1. What is the energy of the ground state and the first and second excited states of the \(H_2\) molecule? i.e. the lowest three distinct energy eigenvalues.

      2. At room temperature, what is the relative probability of finding a hydrogen molecule in the \(\ell=0\) state versus finding it in any one of the \(\ell=1\) states?
        i.e. what is \(P_{\ell=0,m=0}/\left(P_{\ell=1,m=-1} + P_{\ell=1,m=0} + P_{\ell=1,m=1}\right)\)

      3. At what temperature is the value of this ratio 1?

      4. At room temperature, what is the probability of finding a hydrogen molecule in any one of the \(\ell=2\) states versus that of finding it in the ground state?
        i.e. what is \(P_{\ell=0,m=0}/\left(P_{\ell=2,m=-2} + P_{\ell=2,m=-1} + \cdots + P_{\ell=2,m=2}\right)\)

    • assignment Undo Formulas for Reduced Mass (Geometry)

      assignment Homework

      Undo Formulas for Reduced Mass (Geometry)
      Central Forces 2023 (3 years)

      The figure below shows the position vector \(\vec r\) and the orbit of a “fictitious” reduced mass \(\mu\).

      1. Suppose \(m_1=m_2\), Sketch the position vectors and orbits for \(m_1\) and \(m_2\) corresponding to \(\vec{r}\). Describe a common physics example of central force motion for which \(m_1=m_2\).
      2. Repeat, for \(m_2>m_1\).

    • group Optical depth of atmosphere

      group Small Group Activity

      30 min.

      Optical depth of atmosphere
      Contemporary Challenges 2022 (4 years) In this activity students estimate the optical depth of the atmosphere at the infrared wavelength where carbon dioxide has peak absorption.
    • group Flux through a Cone

      group Small Group Activity

      30 min.

      Flux through a Cone
      Static Fields 2022 (4 years)

      Integration Sequence

      Students calculate the flux from the vector field \(\vec{F} = C\, z\, \hat{z}\) through a right cone of height \(H\) and radius \(R\) .
    • assignment Cone Surface

      assignment Homework

      Cone Surface
      Static Fields 2022 (5 years)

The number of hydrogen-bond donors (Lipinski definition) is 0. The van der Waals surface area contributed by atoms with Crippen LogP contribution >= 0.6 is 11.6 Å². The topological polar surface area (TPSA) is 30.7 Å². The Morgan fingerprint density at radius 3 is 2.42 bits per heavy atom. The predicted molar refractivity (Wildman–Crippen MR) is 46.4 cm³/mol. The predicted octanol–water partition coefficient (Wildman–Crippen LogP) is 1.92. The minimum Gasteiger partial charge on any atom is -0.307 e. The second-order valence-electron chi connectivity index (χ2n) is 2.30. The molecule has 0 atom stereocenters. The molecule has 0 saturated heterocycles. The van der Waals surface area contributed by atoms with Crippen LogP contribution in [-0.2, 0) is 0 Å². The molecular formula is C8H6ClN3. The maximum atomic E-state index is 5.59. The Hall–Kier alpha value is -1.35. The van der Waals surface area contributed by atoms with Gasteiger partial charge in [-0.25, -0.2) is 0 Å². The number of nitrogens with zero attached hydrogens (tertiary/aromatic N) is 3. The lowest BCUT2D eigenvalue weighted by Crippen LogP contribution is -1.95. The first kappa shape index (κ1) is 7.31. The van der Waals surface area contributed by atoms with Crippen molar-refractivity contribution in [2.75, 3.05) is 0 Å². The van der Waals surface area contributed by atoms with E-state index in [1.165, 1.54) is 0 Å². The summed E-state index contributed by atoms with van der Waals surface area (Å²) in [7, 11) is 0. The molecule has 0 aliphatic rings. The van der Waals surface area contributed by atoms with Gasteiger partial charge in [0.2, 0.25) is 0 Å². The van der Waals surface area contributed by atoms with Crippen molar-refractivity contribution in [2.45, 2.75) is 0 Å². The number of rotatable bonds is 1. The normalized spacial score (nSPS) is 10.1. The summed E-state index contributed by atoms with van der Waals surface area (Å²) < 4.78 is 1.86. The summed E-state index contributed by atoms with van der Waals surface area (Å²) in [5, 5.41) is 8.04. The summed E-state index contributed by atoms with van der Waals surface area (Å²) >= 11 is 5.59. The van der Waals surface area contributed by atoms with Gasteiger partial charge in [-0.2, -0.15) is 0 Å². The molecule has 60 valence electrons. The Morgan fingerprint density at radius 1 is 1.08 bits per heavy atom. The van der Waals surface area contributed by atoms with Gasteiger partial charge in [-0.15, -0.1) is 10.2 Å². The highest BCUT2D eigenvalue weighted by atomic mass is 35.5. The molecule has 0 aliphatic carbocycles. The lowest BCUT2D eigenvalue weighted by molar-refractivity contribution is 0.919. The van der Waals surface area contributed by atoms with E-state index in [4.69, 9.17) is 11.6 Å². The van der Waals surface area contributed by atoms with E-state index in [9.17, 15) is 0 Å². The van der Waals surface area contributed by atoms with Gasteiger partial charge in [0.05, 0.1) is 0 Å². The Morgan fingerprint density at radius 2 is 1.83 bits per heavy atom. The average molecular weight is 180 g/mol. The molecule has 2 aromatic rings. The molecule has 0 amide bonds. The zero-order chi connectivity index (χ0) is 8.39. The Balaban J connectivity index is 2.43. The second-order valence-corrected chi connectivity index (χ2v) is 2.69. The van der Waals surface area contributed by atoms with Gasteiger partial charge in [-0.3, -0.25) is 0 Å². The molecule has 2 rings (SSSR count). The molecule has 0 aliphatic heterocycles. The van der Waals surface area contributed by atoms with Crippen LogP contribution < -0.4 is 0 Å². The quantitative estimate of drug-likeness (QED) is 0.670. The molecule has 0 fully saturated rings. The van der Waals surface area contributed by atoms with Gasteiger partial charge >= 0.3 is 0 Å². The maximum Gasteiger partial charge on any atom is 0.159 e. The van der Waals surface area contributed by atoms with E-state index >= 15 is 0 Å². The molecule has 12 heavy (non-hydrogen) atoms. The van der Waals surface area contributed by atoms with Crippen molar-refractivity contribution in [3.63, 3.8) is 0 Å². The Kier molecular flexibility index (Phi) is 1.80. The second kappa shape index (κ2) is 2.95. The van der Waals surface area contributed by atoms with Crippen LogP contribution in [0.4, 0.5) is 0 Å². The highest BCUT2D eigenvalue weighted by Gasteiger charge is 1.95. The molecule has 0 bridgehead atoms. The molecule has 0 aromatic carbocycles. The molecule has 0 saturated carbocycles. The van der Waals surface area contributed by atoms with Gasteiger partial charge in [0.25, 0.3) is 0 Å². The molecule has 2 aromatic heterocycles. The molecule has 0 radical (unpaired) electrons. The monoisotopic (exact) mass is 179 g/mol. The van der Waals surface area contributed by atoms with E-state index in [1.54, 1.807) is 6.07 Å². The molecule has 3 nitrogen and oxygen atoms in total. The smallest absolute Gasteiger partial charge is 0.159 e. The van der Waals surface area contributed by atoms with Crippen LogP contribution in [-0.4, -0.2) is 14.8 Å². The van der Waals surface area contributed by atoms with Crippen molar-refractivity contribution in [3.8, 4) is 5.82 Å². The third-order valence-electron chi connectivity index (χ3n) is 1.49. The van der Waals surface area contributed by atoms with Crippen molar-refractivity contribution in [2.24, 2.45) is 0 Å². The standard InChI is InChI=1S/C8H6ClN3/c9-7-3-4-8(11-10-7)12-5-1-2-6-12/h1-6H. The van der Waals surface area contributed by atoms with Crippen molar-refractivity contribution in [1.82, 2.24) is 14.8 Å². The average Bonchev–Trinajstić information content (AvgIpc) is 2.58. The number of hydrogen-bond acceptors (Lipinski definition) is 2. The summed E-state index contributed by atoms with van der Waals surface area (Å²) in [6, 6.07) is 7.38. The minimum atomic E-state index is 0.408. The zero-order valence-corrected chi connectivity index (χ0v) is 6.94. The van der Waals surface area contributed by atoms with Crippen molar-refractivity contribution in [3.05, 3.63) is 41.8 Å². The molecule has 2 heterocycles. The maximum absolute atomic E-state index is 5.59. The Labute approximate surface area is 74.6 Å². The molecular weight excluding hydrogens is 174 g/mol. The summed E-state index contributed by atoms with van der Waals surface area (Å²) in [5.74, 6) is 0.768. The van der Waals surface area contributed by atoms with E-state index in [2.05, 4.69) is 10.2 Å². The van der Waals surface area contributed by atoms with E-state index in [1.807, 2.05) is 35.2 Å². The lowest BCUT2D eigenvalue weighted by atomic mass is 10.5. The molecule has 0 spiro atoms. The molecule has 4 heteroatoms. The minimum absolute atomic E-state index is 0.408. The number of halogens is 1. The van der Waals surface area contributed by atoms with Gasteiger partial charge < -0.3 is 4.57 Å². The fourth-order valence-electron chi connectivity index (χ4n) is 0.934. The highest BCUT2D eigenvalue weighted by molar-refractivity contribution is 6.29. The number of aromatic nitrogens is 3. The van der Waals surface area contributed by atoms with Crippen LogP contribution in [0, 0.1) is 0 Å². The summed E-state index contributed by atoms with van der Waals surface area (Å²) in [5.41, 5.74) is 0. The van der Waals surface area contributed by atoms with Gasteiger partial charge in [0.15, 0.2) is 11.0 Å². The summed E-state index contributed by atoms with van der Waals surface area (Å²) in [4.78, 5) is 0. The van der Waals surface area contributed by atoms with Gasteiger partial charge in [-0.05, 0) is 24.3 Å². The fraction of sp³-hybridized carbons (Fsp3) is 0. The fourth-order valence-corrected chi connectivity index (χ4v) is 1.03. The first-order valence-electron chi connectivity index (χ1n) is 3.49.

• Find \(dA\) on the surface of an (open) cone in both cylindrical and spherical coordinates. Hint: Be smart about how you coordinatize the cone.
      • Using integration, find the surface area of an (open) cone with height \(H\) and radius \(R\). Do this problem in both cylindrical and spherical coordinates.

  • Thermal and Statistical Physics 2020

    In carbon monoxide poisoning the CO replaces the \(\textsf{O}_{2}\) adsorbed on hemoglobin (\(\text{Hb}\)) molecules in the blood. To show the effect, consider a model for which each adsorption site on a heme may be vacant or may be occupied either with energy \(\varepsilon_A\) by one molecule \(\textsf{O}_{2}\) or with energy \(\varepsilon_B\) by one molecule CO. Let \(N\) fixed heme sites be in equilibrium with \(\textsf{O}_{2}\) and CO in the gas phases at concentrations such that the activities are \(\lambda(\text{O}_2) = 1\times 10^{-5}\) and \(\lambda(\text{CO}) = 1\times 10^{-7}\), all at body temperature \(37^\circ\text{C}\). Neglect any spin multiplicity factors.

    1. First consider the system in the absence of CO. Evaluate \(\varepsilon_A\) such that 90 percent of the \(\text{Hb}\) sites are occupied by \(\textsf{O}_{2}\). Express the answer in eV per \(\textsf{O}_{2}\).

    2. Now admit the CO under the specified conditions. Fine \(\varepsilon_B\) such that only 10% of the Hb sites are occupied by \(\textsf{O}_{2}\).